The anthrax lethal toxin consists of protective antigen (PA) and lethal factor (LF). Understanding both the PA pore formation and LF translocation through the PA pore is crucial to mitigating and perhaps preventing anthrax disease. To better understand the interactions of the LF-PA
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The anthrax lethal toxin consists of protective antigen (PA) and lethal factor (LF). Understanding both the PA pore formation and LF translocation through the PA pore is crucial to mitigating and perhaps preventing anthrax disease. To better understand the interactions of the LF-PA engagement complex, the structure of the LFN-bound PA pore solubilized by a lipid nanodisc was examined using cryo-EM. CryoSPARC was used to rapidly sort particle populations of a heterogeneous sample preparation without imposing symmetry, resulting in a refined 17 Å PA pore structure with 3 LFN bound. At pH 7.5, the contributions from the three unstructured LFN lysine-rich tail regions do not occlude the Phe clamp opening. The open Phe clamp suggests that, in this translocation-compromised pH environment, the lysine-rich tails remain flexible and do not interact with the pore lumen region. Full article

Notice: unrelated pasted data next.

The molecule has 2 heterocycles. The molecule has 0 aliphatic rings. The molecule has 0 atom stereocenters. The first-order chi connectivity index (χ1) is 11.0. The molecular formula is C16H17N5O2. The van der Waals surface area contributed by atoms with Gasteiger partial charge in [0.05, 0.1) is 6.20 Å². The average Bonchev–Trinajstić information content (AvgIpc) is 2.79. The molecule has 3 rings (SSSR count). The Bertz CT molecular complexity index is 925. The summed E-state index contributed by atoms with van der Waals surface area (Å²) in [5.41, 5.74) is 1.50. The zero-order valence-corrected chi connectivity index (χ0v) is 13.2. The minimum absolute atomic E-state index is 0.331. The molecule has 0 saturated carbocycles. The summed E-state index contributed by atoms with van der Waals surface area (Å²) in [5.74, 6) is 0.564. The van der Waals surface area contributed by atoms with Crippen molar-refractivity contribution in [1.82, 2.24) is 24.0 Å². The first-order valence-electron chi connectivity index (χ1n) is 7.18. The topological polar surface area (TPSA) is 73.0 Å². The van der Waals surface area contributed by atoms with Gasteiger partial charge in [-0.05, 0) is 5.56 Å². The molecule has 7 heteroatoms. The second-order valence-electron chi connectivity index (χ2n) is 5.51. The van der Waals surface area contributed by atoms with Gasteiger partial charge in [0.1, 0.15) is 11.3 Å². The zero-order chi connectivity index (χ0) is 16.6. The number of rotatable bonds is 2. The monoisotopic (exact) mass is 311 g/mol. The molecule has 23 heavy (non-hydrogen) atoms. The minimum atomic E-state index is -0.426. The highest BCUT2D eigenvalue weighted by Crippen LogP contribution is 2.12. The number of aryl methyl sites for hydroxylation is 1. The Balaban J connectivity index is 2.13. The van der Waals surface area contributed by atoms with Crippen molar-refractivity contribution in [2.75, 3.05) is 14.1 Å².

(This article belongs to the Special Issue Cellular Entry of Binary and Pore-Forming Bacterial Toxins)
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Open AccessArticle Evidence for Complex Formation of the Bacillus cereus Haemolysin BL Components in Solution
Toxins 2017, 9(9), 288; doi:10.3390/toxins9090288
Received: 16 August 2017 / Revised: 11 September 2017 / Accepted: 12 September 2017 / Published: 16 September 2017
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Abstract
Haemolysin BL is an important virulence factor regarding the diarrheal type of food poisoning caused by Bacillus cereus. However, the pathogenic importance of this three-component enterotoxin is difficult to access, as nearly all natural B. cereus culture supernatants additionally contain the highly
[...] Read more.